1. Casati V, Guzzon D, Oppizzi M, Bellotti F, Franco A, Gerli C et al. Tranexamic acid compared with high-dose aprotinin in primary elective heart operations: effects on perioperative bleeding and allogeneic transfusions. J Thorac Cardiovasc Surg 2000; 120: 520-7.
[ Medline ]
2. Casati V, Guzzon D, Oppizzi M, Cossolini M, Torri G, Calori G et al. Hemostatic effects of aprotinin, tranexamic acid and epsilon-aminocaproic acid in primary cardiac surgery. Ann Thorac Surg 1999; 68: 2252-7.
[ Medline ]
3. Horrow JC, Hlavacek J, Strong MD, Collier W, Brodsky I, Goldman SM et al. Prophylactic tranexamic acid decreases bleeding after cardiac operations. J Thorac Cardiovasc Surg 1990; 99: 70-4.
[ Medline ]
4. Gardenal N. Influência do dipiridamol na contagem de plaquetas, no sangramento e na necessidade de hemoderivados, no pós-operatório de cirurgia cardíaca com circulação extracorpórea. [Dissertação de mestrado]. Belo Horizonte: Fundação Cardiovascular São Francisco de Assis, 2000. 75p.
5. Hardy JF, Bélisle S. Natural and synthetic antifibrinolytics: inert, poisonous or therapeutic agents? Can J Anaesth1997; 44: 913-7.
[ Medline ]
6. Gorman RC, Ziats N, Rao AK, Gikakis N, Sun L, Khan MM et al. Surface-bound heparin fails to reduce thrombin formation during clinical cardiopulmonary bypass. J Thorac Cardiovasc Surg 1996; 111: 1-12.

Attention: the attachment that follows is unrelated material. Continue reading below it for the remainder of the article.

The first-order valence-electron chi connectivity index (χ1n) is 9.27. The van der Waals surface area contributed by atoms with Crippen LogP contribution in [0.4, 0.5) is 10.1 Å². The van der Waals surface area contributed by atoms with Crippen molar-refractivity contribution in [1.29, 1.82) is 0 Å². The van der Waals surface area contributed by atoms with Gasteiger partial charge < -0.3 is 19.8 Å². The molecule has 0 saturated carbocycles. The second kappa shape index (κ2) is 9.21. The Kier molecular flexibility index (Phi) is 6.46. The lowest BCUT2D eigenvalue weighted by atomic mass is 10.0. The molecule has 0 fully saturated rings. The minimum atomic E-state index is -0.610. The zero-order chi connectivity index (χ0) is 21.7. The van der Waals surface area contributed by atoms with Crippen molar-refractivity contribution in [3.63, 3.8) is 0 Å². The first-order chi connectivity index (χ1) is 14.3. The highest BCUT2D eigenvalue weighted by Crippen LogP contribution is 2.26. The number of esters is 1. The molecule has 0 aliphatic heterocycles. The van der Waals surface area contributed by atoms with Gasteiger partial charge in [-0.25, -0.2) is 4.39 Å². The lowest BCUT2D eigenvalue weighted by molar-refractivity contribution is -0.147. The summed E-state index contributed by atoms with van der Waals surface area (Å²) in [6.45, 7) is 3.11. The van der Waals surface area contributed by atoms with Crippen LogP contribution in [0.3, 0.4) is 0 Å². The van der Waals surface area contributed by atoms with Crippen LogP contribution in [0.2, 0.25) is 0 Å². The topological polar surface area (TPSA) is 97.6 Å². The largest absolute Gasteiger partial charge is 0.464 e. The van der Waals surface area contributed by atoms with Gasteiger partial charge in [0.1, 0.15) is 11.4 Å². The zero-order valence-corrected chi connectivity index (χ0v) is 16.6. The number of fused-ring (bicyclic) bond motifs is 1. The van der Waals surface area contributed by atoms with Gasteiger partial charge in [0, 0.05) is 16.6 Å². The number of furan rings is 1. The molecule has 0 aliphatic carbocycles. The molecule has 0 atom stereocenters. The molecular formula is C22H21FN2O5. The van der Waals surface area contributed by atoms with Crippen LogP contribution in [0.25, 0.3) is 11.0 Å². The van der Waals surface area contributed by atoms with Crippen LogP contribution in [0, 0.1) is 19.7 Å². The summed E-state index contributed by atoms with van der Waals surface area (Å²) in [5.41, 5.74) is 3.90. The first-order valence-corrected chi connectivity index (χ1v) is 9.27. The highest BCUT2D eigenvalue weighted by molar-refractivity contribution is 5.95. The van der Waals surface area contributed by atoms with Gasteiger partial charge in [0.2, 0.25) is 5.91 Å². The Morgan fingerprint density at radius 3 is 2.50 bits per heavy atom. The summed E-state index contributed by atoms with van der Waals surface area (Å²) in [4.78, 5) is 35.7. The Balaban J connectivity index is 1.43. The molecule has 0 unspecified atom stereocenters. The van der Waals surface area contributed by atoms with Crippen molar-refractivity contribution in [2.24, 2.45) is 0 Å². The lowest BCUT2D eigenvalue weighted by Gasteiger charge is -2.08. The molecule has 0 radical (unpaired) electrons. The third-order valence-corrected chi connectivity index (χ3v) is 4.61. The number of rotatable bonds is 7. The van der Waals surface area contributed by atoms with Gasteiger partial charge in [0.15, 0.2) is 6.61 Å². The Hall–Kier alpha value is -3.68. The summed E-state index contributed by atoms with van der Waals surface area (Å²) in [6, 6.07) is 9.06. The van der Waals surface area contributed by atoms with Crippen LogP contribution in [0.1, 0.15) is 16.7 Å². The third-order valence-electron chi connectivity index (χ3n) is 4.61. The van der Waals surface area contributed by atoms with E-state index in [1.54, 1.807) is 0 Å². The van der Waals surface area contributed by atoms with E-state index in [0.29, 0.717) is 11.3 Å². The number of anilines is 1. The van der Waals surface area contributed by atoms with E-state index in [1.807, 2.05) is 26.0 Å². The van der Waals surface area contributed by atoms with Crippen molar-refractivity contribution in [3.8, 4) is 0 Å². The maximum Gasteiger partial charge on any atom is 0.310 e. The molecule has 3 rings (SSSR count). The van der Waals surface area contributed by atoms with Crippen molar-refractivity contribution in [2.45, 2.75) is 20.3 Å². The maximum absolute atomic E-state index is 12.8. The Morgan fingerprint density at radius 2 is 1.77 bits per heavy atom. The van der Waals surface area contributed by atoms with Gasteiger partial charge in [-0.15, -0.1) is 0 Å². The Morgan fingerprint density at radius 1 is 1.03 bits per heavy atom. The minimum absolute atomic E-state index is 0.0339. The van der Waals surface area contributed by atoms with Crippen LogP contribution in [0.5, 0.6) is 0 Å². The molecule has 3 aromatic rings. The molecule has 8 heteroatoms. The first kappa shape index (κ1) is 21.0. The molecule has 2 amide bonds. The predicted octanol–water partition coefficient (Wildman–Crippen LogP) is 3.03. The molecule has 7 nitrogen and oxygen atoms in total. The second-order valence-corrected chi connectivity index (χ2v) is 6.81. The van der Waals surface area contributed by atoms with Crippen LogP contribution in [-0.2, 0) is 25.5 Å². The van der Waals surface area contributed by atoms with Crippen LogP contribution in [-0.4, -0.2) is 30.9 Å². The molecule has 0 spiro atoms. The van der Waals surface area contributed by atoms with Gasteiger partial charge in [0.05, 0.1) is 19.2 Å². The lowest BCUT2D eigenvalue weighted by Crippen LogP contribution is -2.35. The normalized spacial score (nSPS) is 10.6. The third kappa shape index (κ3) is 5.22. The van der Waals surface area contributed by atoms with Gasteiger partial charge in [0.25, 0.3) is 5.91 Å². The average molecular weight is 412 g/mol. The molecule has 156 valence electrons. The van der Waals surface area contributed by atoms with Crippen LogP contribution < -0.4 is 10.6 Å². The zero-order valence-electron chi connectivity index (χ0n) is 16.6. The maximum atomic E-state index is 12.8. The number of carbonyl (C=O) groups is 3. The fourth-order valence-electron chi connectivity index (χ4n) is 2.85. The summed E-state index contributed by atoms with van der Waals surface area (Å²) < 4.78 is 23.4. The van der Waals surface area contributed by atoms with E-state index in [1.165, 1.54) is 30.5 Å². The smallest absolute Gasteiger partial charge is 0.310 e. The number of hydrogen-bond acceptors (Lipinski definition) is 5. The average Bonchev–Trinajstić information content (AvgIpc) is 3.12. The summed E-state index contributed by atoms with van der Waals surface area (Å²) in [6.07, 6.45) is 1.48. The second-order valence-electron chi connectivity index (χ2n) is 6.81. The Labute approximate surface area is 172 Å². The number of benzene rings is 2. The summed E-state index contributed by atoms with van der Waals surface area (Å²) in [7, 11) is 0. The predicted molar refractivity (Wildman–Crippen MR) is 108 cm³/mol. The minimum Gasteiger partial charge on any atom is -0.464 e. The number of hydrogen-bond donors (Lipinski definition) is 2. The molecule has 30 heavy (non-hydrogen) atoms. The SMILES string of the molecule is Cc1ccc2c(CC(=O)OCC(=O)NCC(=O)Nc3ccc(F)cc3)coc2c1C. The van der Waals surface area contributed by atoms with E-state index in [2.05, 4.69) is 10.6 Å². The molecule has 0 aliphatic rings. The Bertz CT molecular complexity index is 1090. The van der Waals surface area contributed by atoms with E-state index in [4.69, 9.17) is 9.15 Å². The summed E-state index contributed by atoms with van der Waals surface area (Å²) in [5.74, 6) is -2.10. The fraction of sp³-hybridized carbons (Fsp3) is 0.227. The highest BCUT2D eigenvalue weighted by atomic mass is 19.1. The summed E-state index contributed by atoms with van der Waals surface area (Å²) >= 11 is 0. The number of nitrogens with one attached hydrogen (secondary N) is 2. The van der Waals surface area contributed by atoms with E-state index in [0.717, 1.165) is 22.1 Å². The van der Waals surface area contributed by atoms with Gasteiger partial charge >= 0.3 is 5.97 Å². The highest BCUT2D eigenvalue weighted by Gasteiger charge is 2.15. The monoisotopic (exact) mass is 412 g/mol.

[ Medline ]
7. Maineri P, Covaia G, Realini M, Caccia G, Ucussich E, Luraschi M et al. Postoperative bleeding after coronary revascularization: comparison between tranexamic acid and epsilon-aminocaproic acid. Minerva Cardioangiol 2000; 48: 155-60.
[ Medline ]
8. Wong BI, McLean RF, Fremes SE, Deemar KA, Harrington EM, Christakis GT et al. Aprotinin and tranexamic acid for high transfusion risk cardiac surgery. Ann Thorac Surg 2000; 69: 808-16.
[ Medline ]
9. Despotis GJ, Skubas NJ, Goodnough LT. Optimal management of bleeding and transfusion in patients undergoing cardiac surgery.Semin Thorac Cardiovasc Surg 1999; 11: 84-104.
[ Medline ]
10. Karski JM, Dowd NP, Joiner R, Carroll J, Peniston C, Bailey K et al. The effect of three different doses of tranexamic acid on blood loss after cardiac surgery with mild systemic hypothermia (32o C). J Cardiothorac Vasc Anesth 1988; 12:642-6.